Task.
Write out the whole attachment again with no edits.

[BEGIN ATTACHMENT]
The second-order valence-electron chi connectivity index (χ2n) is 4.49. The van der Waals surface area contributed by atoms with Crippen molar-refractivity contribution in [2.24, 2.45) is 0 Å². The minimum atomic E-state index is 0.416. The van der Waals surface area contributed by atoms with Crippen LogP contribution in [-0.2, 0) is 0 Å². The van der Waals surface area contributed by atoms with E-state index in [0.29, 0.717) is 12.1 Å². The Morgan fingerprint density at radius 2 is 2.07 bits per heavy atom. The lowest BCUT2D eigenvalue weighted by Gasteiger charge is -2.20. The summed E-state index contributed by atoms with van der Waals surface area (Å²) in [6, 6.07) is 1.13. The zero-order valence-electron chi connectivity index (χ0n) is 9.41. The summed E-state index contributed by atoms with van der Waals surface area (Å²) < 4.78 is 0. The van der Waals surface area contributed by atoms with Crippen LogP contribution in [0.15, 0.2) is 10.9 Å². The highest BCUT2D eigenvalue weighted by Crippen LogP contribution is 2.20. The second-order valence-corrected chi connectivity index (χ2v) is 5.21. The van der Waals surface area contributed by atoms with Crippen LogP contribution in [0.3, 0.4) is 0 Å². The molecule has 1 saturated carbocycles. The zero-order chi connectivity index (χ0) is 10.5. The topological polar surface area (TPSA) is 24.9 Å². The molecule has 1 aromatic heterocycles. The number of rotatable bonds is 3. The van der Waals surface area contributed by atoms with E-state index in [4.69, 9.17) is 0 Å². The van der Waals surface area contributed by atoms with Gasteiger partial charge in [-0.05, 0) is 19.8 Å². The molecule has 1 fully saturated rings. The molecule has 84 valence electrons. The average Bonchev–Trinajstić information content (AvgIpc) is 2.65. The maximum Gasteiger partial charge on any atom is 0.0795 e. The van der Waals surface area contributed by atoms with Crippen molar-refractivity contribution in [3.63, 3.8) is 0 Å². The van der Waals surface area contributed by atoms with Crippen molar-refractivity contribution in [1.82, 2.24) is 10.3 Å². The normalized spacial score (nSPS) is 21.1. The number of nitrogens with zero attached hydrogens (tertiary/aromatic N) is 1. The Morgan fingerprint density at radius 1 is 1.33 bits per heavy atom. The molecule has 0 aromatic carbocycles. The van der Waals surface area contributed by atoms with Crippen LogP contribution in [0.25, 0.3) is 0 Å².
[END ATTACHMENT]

The second-order valence-electron chi connectivity index (χ2n) is 4.49. The van der Waals surface area contributed by atoms with Crippen molar-refractivity contribution in [2.24, 2.45) is 0 Å². The minimum atomic E-state index is 0.416. The van der Waals surface area contributed by atoms with Crippen LogP contribution in [-0.2, 0) is 0 Å². The van der Waals surface area contributed by atoms with E-state index in [0.29, 0.717) is 12.1 Å². The Morgan fingerprint density at radius 2 is 2.07 bits per heavy atom. The lowest BCUT2D eigenvalue weighted by Gasteiger charge is -2.20. The summed E-state index contributed by atoms with van der Waals surface area (Å²) in [6, 6.07) is 1.13. The zero-order valence-electron chi connectivity index (χ0n) is 9.41. The summed E-state index contributed by atoms with van der Waals surface area (Å²) < 4.78 is 0. The van der Waals surface area contributed by atoms with Crippen LogP contribution in [0.15, 0.2) is 10.9 Å². The highest BCUT2D eigenvalue weighted by Crippen LogP contribution is 2.20. The second-order valence-corrected chi connectivity index (χ2v) is 5.21. The van der Waals surface area contributed by atoms with Crippen LogP contribution in [0.3, 0.4) is 0 Å². The molecule has 1 saturated carbocycles. The zero-order chi connectivity index (χ0) is 10.5. The topological polar surface area (TPSA) is 24.9 Å². The molecule has 1 aromatic heterocycles. The number of rotatable bonds is 3. The van der Waals surface area contributed by atoms with E-state index in [4.69, 9.17) is 0 Å². The van der Waals surface area contributed by atoms with Gasteiger partial charge in [-0.05, 0) is 19.8 Å². The molecule has 1 fully saturated rings. The molecule has 84 valence electrons. The average Bonchev–Trinajstić information content (AvgIpc) is 2.65. The maximum Gasteiger partial charge on any atom is 0.0795 e. The van der Waals surface area contributed by atoms with Crippen molar-refractivity contribution in [3.63, 3.8) is 0 Å². The van der Waals surface area contributed by atoms with Crippen molar-refractivity contribution in [1.82, 2.24) is 10.3 Å². The normalized spacial score (nSPS) is 21.1. The number of nitrogens with zero attached hydrogens (tertiary/aromatic N) is 1. The Morgan fingerprint density at radius 1 is 1.33 bits per heavy atom. The molecule has 0 aromatic carbocycles. The van der Waals surface area contributed by atoms with Crippen LogP contribution in [0.25, 0.3) is 0 Å².